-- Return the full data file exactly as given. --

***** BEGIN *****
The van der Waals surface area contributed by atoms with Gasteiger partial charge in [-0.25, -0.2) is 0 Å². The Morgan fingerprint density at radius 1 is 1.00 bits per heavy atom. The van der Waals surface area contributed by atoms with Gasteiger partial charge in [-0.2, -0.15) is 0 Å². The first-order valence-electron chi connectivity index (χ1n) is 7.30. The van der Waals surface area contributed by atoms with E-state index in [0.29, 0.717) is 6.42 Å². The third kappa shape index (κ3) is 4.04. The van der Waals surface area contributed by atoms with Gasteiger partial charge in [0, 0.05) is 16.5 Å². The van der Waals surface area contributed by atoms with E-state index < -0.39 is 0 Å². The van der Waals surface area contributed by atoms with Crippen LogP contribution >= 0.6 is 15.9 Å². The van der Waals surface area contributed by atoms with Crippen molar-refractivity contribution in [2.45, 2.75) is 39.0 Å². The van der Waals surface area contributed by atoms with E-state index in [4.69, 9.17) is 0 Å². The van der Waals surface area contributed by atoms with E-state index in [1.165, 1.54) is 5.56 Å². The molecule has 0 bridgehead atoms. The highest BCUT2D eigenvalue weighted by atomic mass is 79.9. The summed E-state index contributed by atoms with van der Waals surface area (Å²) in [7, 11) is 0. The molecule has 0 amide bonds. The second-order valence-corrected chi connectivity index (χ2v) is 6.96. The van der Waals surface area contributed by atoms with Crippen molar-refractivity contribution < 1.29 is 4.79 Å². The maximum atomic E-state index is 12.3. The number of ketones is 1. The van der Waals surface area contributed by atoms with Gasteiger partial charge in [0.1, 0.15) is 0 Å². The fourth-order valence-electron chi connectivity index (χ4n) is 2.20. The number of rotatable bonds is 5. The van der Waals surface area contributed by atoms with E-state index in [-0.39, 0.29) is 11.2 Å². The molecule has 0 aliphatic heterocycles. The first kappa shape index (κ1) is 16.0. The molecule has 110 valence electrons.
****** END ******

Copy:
The van der Waals surface area contributed by atoms with Gasteiger partial charge in [-0.25, -0.2) is 0 Å². The Morgan fingerprint density at radius 1 is 1.00 bits per heavy atom. The van der Waals surface area contributed by atoms with Gasteiger partial charge in [-0.2, -0.15) is 0 Å². The first-order valence-electron chi connectivity index (χ1n) is 7.30. The van der Waals surface area contributed by atoms with E-state index in [0.29, 0.717) is 6.42 Å². The third kappa shape index (κ3) is 4.04. The van der Waals surface area contributed by atoms with Gasteiger partial charge in [0, 0.05) is 16.5 Å². The van der Waals surface area contributed by atoms with E-state index < -0.39 is 0 Å². The van der Waals surface area contributed by atoms with Crippen LogP contribution >= 0.6 is 15.9 Å². The van der Waals surface area contributed by atoms with Crippen molar-refractivity contribution in [2.45, 2.75) is 39.0 Å². The van der Waals surface area contributed by atoms with E-state index in [4.69, 9.17) is 0 Å². The van der Waals surface area contributed by atoms with E-state index in [1.165, 1.54) is 5.56 Å². The molecule has 0 bridgehead atoms. The highest BCUT2D eigenvalue weighted by atomic mass is 79.9. The summed E-state index contributed by atoms with van der Waals surface area (Å²) in [7, 11) is 0. The molecule has 0 amide bonds. The second-order valence-corrected chi connectivity index (χ2v) is 6.96. The van der Waals surface area contributed by atoms with Crippen molar-refractivity contribution < 1.29 is 4.79 Å². The maximum atomic E-state index is 12.3. The number of ketones is 1. The van der Waals surface area contributed by atoms with Gasteiger partial charge in [0.1, 0.15) is 0 Å². The fourth-order valence-electron chi connectivity index (χ4n) is 2.20. The number of rotatable bonds is 5. The van der Waals surface area contributed by atoms with E-state index in [-0.39, 0.29) is 11.2 Å². The molecule has 0 aliphatic heterocycles. The first kappa shape index (κ1) is 16.0. The molecule has 110 valence electrons.